Whether it’s Mahloof or Maria who negotiated, ultimately it’s the government that makes the decision to participate in the ICC or not. Don’t be so picky.

  3. salaf troll on Fri, 23rd Sep 2011 9:24 AM 

    mee eggothaka ves koggen vaa varu kameh noon. hama haraam kameh..

    giving kuffar authority to legislate against a muslim is the epitome of kufr. A grave matter any muslim will have to condemn. I call upon Adhaalath to educate ppl against this.

  4. hassan ahmed on Fri, 23rd Sep 2011 12:11 PM 

    Adhaalth party or the Mullahs have no capacity or the knowledge educate people. The only things that they know are to spread hate reads and tell fairy tales.

  5. sense on Fri, 23rd Sep 2011 8:38 PM 

    @maria
    What do you mean ‘credit’. You mean PR credit.
    As long as Maldivians value this kinds of things as credit, nothing good will happen. Who cares if Maldives accedes a convention while people poor and does not have jobs.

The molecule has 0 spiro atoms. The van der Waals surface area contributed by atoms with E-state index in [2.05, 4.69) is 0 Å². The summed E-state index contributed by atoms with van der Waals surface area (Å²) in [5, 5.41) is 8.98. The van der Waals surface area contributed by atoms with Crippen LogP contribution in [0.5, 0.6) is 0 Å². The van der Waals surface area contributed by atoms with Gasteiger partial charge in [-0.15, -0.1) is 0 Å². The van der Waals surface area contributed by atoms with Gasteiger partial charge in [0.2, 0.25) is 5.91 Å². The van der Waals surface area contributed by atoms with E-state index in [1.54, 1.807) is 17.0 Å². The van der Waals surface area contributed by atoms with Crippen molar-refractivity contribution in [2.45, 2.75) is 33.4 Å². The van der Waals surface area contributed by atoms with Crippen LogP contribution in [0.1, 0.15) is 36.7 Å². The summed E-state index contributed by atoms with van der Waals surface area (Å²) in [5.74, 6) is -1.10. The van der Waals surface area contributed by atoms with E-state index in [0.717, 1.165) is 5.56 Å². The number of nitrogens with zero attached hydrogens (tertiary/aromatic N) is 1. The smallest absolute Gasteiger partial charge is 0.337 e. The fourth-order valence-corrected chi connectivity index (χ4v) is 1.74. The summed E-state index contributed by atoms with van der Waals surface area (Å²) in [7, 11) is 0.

Peoples basic needs for food and shelter should be fulfilled before other things

  6. tsk tsk on Fri, 23rd Sep 2011 11:07 PM 

    Perhaps this is a step forward.

    “Reforming” the judiciary or rather modernizing it is an issue that will not be solved today or tomorrow.

    There are no quick fixes for the lack of human resource. Qualified legal professionals need to be attracted to the judiciary. The current legal training institute under the Maldives National University, Faculty of Shari’ah and Law, needs a complete overhaul. 95% of the existing student population are hardly fit to serve at the operational level in the judiciary.

    Even oft-criticized sitting judges possess greater powers of reason. The Faculty needs heavier attention by the authorities and stricter entrance qualifications. One needs to lecture there only once to experience the almost comedic level of discourse and the alarming degree of ignorance that most “law students” there display.

  7. Kevin Blair on Sat, 24th Sep 2011 2:00 AM 

    Ask ICC chief prosecutor luis moreno ocampo a question at http://www.documentarychannel.com/prosecutor